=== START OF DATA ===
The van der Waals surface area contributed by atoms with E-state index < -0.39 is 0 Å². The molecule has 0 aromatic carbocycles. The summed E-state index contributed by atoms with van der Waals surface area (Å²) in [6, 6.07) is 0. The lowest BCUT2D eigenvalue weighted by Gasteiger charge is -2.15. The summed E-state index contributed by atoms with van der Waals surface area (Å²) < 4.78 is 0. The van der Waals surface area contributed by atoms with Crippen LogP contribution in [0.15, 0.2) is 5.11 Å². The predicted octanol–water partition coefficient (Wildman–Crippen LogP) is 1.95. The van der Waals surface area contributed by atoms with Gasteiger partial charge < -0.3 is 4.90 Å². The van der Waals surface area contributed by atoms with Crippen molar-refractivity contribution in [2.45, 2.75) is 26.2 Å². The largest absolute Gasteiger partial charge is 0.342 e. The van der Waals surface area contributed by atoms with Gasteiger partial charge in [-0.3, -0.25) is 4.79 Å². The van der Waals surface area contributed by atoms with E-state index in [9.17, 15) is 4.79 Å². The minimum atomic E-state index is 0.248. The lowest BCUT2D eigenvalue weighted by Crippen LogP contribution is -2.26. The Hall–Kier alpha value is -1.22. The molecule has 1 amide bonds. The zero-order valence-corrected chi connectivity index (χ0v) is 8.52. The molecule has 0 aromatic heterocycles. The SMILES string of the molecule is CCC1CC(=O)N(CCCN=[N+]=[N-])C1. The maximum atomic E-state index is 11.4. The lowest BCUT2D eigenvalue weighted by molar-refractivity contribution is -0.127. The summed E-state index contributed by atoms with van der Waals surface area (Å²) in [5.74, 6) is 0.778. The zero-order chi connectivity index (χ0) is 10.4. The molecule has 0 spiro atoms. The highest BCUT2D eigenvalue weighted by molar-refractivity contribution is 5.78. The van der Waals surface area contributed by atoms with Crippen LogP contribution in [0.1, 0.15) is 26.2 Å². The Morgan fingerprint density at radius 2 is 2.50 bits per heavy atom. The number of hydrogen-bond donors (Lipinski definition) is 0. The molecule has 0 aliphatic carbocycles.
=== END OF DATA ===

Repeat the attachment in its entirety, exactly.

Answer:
The van der Waals surface area contributed by atoms with E-state index < -0.39 is 0 Å². The molecule has 0 aromatic carbocycles. The summed E-state index contributed by atoms with van der Waals surface area (Å²) in [6, 6.07) is 0. The lowest BCUT2D eigenvalue weighted by Gasteiger charge is -2.15. The summed E-state index contributed by atoms with van der Waals surface area (Å²) < 4.78 is 0. The van der Waals surface area contributed by atoms with Crippen LogP contribution in [0.15, 0.2) is 5.11 Å². The predicted octanol–water partition coefficient (Wildman–Crippen LogP) is 1.95. The van der Waals surface area contributed by atoms with Gasteiger partial charge < -0.3 is 4.90 Å². The van der Waals surface area contributed by atoms with Crippen molar-refractivity contribution in [2.45, 2.75) is 26.2 Å². The largest absolute Gasteiger partial charge is 0.342 e. The van der Waals surface area contributed by atoms with Gasteiger partial charge in [-0.3, -0.25) is 4.79 Å². The van der Waals surface area contributed by atoms with E-state index in [9.17, 15) is 4.79 Å². The minimum atomic E-state index is 0.248. The lowest BCUT2D eigenvalue weighted by Crippen LogP contribution is -2.26. The Hall–Kier alpha value is -1.22. The molecule has 1 amide bonds. The zero-order valence-corrected chi connectivity index (χ0v) is 8.52. The molecule has 0 aromatic heterocycles. The SMILES string of the molecule is CCC1CC(=O)N(CCCN=[N+]=[N-])C1. The maximum atomic E-state index is 11.4. The lowest BCUT2D eigenvalue weighted by molar-refractivity contribution is -0.127. The summed E-state index contributed by atoms with van der Waals surface area (Å²) in [5.74, 6) is 0.778. The zero-order chi connectivity index (χ0) is 10.4. The molecule has 0 spiro atoms. The highest BCUT2D eigenvalue weighted by molar-refractivity contribution is 5.78. The van der Waals surface area contributed by atoms with Crippen LogP contribution in [0.1, 0.15) is 26.2 Å². The Morgan fingerprint density at radius 2 is 2.50 bits per heavy atom. The number of hydrogen-bond donors (Lipinski definition) is 0. The molecule has 0 aliphatic carbocycles.